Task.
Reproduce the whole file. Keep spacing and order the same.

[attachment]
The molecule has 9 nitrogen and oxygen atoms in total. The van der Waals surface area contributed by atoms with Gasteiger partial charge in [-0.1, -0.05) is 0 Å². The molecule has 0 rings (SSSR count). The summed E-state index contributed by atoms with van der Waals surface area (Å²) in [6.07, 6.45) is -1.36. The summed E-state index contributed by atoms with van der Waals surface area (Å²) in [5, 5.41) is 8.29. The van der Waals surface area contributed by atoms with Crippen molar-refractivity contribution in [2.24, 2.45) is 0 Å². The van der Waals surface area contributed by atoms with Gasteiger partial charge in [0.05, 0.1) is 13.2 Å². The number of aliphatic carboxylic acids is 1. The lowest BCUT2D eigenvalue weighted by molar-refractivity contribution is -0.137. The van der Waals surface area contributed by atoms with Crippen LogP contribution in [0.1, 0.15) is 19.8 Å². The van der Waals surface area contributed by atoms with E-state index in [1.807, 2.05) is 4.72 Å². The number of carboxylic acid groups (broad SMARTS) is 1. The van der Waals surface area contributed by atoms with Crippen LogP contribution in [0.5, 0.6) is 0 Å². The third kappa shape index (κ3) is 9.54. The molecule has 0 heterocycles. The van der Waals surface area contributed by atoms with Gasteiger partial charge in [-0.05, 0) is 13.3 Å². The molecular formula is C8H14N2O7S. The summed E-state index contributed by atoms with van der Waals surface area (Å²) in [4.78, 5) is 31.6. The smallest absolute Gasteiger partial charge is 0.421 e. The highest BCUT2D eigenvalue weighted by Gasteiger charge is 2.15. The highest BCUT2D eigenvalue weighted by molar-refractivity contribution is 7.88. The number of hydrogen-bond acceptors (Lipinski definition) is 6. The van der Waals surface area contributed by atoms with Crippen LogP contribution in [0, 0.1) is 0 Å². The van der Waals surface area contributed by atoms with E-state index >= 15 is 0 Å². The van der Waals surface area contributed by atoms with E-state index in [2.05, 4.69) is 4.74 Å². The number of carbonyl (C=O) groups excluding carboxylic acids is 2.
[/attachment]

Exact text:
The molecule has 9 nitrogen and oxygen atoms in total. The van der Waals surface area contributed by atoms with Gasteiger partial charge in [-0.1, -0.05) is 0 Å². The molecule has 0 rings (SSSR count). The summed E-state index contributed by atoms with van der Waals surface area (Å²) in [6.07, 6.45) is -1.36. The summed E-state index contributed by atoms with van der Waals surface area (Å²) in [5, 5.41) is 8.29. The van der Waals surface area contributed by atoms with Crippen molar-refractivity contribution in [2.24, 2.45) is 0 Å². The van der Waals surface area contributed by atoms with Gasteiger partial charge in [0.05, 0.1) is 13.2 Å². The number of aliphatic carboxylic acids is 1. The lowest BCUT2D eigenvalue weighted by molar-refractivity contribution is -0.137. The van der Waals surface area contributed by atoms with Crippen LogP contribution in [0.1, 0.15) is 19.8 Å². The van der Waals surface area contributed by atoms with E-state index in [1.807, 2.05) is 4.72 Å². The number of carboxylic acid groups (broad SMARTS) is 1. The van der Waals surface area contributed by atoms with Crippen LogP contribution in [0.5, 0.6) is 0 Å². The third kappa shape index (κ3) is 9.54. The molecule has 0 heterocycles. The van der Waals surface area contributed by atoms with Gasteiger partial charge in [-0.05, 0) is 13.3 Å². The molecular formula is C8H14N2O7S. The summed E-state index contributed by atoms with van der Waals surface area (Å²) in [4.78, 5) is 31.6. The smallest absolute Gasteiger partial charge is 0.421 e. The highest BCUT2D eigenvalue weighted by Gasteiger charge is 2.15. The highest BCUT2D eigenvalue weighted by molar-refractivity contribution is 7.88. The number of hydrogen-bond acceptors (Lipinski definition) is 6. The van der Waals surface area contributed by atoms with Crippen LogP contribution in [0, 0.1) is 0 Å². The van der Waals surface area contributed by atoms with E-state index >= 15 is 0 Å². The van der Waals surface area contributed by atoms with E-state index in [2.05, 4.69) is 4.74 Å². The number of carbonyl (C=O) groups excluding carboxylic acids is 2.